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Problem-solving in the 21st Century

April 13, 2011
 

Courtesy of IStockPhoto

Problem-solving is one of the 21st Century skills that we believe is important for students to learn.  However, there is considerable debate about whether problem-solving is a “20th Century skill that is merely being repackaged in the 21st Century conversation?”  Some questions to consider: (1) how should we go about effectively teaching problem-solving skills in the classroom; and (2) are the skills needed to solve problems in algebra the same skills people need to solve complex problems like the nuclear meltdown in Fukushima, Japan?

In his book, A Whole New Mind, Daniel Pink argues that the workplace in the 21st Century will require a new type of individual.  Pink writes that we are

…moving from the Information Age to the Conceptual Age [Pink, 2005, p. 33].

He argues that the workplace is changing as a result of three factors–Asia, abundance, automation-and that to remain competitive workers, and therefore students, will need new skills.  Pink advocates for an adjustment to more right-brain thinking and skill development-nonlinear, intuitive, and systems thinking.  He promotes a balance between left-brain, logical and linear thought processes, and right-brain thinking.

United States Department of Labor has an interesting website, Working in the 21st Century.  This site illustrates the type of workers and skills needed for the 21st Century.  Employers often identify problem-solving as an essential skill when hiring college grads for jobs in the 21st Century.  In schools, we feel the pressure to help students develop the ability to apply problem-solving skills in the face of challenging problems we now see across the globe.  We also know from neuroscience research that the use of problem-solving skills improves learning.

Daniel Pink wrote on his website “tricks” for solving problems.  Here were his three suggestions:

  1. Trade problems with someone. When you get stuck, stop hammering away at the problem and find a colleague to swap with.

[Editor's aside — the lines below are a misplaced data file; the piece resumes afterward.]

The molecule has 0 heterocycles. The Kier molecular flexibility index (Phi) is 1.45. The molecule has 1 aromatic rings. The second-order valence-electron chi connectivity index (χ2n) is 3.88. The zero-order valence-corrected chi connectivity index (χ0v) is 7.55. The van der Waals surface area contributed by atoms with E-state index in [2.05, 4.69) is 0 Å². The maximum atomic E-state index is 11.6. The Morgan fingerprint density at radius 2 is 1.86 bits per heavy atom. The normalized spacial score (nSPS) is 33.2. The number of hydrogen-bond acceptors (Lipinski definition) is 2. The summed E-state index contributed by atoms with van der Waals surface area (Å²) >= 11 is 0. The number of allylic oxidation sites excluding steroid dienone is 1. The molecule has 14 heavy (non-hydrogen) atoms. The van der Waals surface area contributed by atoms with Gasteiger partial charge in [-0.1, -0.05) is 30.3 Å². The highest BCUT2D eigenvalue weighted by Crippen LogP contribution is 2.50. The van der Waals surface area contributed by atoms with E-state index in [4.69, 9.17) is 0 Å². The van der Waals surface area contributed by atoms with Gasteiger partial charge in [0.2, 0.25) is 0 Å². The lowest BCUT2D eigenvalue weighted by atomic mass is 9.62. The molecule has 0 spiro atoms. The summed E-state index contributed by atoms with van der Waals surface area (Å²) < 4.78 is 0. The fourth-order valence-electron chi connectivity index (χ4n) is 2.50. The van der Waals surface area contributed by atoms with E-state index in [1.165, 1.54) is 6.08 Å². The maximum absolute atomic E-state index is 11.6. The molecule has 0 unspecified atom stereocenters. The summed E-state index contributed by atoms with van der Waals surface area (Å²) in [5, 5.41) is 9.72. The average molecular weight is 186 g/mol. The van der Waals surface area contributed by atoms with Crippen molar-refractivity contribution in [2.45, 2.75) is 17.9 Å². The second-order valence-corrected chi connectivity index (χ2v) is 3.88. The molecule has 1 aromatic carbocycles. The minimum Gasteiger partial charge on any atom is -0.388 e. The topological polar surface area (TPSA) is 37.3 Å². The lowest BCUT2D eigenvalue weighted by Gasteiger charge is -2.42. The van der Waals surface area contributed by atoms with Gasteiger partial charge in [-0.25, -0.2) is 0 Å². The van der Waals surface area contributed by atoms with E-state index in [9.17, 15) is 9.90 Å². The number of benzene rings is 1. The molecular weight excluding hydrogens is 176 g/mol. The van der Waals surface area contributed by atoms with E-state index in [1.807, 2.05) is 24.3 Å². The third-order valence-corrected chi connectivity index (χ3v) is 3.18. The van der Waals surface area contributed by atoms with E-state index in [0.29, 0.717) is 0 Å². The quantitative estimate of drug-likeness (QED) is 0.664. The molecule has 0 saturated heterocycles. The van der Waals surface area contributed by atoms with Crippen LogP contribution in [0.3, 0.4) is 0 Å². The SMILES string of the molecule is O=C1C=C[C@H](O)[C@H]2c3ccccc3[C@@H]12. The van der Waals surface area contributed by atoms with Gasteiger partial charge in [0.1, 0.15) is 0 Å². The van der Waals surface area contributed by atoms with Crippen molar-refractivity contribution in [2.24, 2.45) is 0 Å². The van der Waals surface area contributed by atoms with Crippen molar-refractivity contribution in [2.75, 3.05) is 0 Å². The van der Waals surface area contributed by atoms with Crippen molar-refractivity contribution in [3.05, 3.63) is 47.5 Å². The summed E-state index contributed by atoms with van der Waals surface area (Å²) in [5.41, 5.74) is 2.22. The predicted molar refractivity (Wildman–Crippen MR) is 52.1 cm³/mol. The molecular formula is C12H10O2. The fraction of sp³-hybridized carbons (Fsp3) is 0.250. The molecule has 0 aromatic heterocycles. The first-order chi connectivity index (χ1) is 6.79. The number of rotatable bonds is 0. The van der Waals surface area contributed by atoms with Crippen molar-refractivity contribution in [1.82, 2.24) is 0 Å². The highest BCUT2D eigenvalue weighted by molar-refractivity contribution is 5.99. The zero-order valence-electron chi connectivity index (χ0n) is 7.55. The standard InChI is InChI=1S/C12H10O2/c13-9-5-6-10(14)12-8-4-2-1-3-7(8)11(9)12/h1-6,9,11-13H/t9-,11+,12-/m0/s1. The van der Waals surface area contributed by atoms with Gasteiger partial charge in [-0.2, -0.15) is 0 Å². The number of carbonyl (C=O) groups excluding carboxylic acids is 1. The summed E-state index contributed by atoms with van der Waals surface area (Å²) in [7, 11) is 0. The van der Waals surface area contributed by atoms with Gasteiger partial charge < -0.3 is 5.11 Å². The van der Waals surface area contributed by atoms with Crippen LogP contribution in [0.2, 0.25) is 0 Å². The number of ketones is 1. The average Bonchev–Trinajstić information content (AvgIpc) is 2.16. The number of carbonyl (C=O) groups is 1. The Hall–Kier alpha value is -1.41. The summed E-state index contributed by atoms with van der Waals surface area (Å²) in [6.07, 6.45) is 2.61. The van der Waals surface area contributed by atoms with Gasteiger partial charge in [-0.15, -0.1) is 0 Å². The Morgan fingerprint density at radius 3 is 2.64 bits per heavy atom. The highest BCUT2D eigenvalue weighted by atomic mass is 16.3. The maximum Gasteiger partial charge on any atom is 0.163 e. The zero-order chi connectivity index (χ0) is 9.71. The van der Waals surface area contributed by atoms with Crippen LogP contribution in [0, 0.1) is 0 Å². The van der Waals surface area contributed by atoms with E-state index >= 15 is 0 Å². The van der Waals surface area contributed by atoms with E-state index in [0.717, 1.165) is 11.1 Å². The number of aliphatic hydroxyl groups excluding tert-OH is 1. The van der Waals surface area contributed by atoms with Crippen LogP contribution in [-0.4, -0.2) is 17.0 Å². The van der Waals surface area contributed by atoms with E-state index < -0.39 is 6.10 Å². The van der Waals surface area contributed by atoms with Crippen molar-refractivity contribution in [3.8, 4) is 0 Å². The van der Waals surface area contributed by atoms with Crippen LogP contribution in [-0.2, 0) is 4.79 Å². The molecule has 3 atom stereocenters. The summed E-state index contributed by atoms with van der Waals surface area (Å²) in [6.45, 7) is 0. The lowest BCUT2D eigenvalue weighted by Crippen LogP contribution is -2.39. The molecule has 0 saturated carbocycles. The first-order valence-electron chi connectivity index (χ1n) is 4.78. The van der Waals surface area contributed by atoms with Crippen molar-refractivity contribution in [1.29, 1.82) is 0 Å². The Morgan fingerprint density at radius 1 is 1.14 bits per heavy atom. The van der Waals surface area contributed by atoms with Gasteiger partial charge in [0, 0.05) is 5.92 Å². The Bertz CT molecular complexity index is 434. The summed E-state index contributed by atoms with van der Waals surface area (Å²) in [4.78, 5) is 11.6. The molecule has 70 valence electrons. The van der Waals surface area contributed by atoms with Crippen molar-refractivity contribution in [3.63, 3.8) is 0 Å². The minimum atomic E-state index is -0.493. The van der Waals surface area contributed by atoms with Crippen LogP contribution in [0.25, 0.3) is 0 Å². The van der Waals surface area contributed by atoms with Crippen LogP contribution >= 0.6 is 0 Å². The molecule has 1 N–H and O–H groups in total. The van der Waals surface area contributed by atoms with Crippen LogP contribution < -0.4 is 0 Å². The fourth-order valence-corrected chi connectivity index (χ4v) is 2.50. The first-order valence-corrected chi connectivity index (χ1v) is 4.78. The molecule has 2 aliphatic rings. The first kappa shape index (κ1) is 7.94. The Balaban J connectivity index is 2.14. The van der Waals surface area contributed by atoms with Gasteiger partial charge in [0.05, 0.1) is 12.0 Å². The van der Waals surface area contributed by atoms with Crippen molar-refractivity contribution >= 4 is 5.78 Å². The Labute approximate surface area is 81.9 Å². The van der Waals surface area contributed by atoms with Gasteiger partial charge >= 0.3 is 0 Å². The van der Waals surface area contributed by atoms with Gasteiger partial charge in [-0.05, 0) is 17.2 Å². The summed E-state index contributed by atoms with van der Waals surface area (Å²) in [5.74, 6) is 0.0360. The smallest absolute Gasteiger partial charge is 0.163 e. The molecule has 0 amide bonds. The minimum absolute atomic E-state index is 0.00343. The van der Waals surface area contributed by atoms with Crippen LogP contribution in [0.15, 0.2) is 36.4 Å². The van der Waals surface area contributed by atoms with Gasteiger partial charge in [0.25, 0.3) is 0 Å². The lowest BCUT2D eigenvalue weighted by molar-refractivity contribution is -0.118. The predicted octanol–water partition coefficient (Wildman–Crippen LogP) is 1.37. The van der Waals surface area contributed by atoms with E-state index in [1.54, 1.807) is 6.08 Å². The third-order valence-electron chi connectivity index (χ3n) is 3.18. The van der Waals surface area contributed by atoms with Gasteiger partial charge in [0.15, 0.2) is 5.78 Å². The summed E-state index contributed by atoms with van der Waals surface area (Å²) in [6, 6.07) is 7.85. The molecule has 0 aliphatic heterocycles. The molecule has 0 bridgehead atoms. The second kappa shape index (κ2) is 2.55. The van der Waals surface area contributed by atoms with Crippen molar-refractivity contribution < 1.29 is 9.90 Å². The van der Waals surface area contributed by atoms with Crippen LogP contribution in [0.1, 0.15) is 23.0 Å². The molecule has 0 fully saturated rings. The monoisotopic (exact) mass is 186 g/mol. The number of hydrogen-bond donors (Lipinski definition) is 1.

2. Solve problems on behalf of someone else. Create some psychological distance from your project by pretending that you’re doing it on behalf of someone else. Use your imagination here: the “other person” could be the woman across the hall, a relative, or a stranger halfway across the world. The farther away, the better.
  3. Put some distance between yourself and your project. Writers know something magical happens when you put your manuscript away in a drawer. When you come back to it a week or a month or six months later, you have a fresher, more creative perspective on the work. When you can, build some slack into your deadlines and try putting your work out of sight for as long as you can manage.

Pink quotes some studies that shed light on the value of sharing problems or collaborating on solving problems.

Recent research by Evan Polman of NYU and Kyle J. Emich of Cornell may shed some light on why. In three sets of experiments, they found that when people solved problems on behalf of others, they produced faster and more creative solutions than they did when they solved the same problems for themselves.

Chuck House from Stanford University points out in his five-minute You Tube interview with Knowledge Works Foundation that the 21st Century workplace requires that people be good problem-solvers, innovative thinkers, and collaborators.